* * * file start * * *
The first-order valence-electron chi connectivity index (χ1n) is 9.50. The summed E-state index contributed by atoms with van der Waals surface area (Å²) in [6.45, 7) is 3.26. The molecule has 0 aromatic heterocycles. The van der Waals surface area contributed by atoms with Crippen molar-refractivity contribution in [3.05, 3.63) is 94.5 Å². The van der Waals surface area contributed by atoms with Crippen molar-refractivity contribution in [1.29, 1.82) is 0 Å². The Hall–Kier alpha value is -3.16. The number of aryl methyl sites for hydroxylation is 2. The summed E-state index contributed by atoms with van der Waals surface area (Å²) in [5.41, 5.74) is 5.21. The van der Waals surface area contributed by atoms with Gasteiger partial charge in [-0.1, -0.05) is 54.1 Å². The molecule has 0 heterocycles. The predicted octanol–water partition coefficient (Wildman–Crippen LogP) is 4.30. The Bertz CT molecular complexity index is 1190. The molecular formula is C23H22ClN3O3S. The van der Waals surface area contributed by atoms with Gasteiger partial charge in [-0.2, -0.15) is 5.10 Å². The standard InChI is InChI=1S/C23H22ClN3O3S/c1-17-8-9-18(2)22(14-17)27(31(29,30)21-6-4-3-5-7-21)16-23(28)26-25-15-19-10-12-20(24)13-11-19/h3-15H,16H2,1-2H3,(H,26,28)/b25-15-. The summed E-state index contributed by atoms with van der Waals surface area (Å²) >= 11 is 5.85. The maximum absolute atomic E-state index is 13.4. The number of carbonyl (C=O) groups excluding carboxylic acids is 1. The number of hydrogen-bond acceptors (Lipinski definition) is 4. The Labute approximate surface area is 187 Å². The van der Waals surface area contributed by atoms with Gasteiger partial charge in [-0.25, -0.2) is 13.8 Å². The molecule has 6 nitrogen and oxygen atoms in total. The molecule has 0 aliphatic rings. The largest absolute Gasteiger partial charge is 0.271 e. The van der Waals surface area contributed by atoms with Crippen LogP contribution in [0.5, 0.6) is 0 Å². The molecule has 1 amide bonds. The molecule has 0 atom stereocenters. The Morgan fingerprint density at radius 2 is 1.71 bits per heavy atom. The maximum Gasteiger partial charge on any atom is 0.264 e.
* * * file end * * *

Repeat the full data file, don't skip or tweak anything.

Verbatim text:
The first-order valence-electron chi connectivity index (χ1n) is 9.50. The summed E-state index contributed by atoms with van der Waals surface area (Å²) in [6.45, 7) is 3.26. The molecule has 0 aromatic heterocycles. The van der Waals surface area contributed by atoms with Crippen molar-refractivity contribution in [3.05, 3.63) is 94.5 Å². The van der Waals surface area contributed by atoms with Crippen molar-refractivity contribution in [1.29, 1.82) is 0 Å². The Hall–Kier alpha value is -3.16. The number of aryl methyl sites for hydroxylation is 2. The summed E-state index contributed by atoms with van der Waals surface area (Å²) in [5.41, 5.74) is 5.21. The van der Waals surface area contributed by atoms with Gasteiger partial charge in [-0.1, -0.05) is 54.1 Å². The molecule has 0 heterocycles. The predicted octanol–water partition coefficient (Wildman–Crippen LogP) is 4.30. The Bertz CT molecular complexity index is 1190. The molecular formula is C23H22ClN3O3S. The van der Waals surface area contributed by atoms with Gasteiger partial charge in [-0.2, -0.15) is 5.10 Å². The standard InChI is InChI=1S/C23H22ClN3O3S/c1-17-8-9-18(2)22(14-17)27(31(29,30)21-6-4-3-5-7-21)16-23(28)26-25-15-19-10-12-20(24)13-11-19/h3-15H,16H2,1-2H3,(H,26,28)/b25-15-. The summed E-state index contributed by atoms with van der Waals surface area (Å²) >= 11 is 5.85. The maximum absolute atomic E-state index is 13.4. The number of carbonyl (C=O) groups excluding carboxylic acids is 1. The number of hydrogen-bond acceptors (Lipinski definition) is 4. The Labute approximate surface area is 187 Å². The van der Waals surface area contributed by atoms with Gasteiger partial charge in [-0.25, -0.2) is 13.8 Å². The molecule has 6 nitrogen and oxygen atoms in total. The molecule has 0 aliphatic rings. The largest absolute Gasteiger partial charge is 0.271 e. The van der Waals surface area contributed by atoms with Crippen LogP contribution in [0.5, 0.6) is 0 Å². The molecule has 1 amide bonds. The molecule has 0 atom stereocenters. The Morgan fingerprint density at radius 2 is 1.71 bits per heavy atom. The maximum Gasteiger partial charge on any atom is 0.264 e.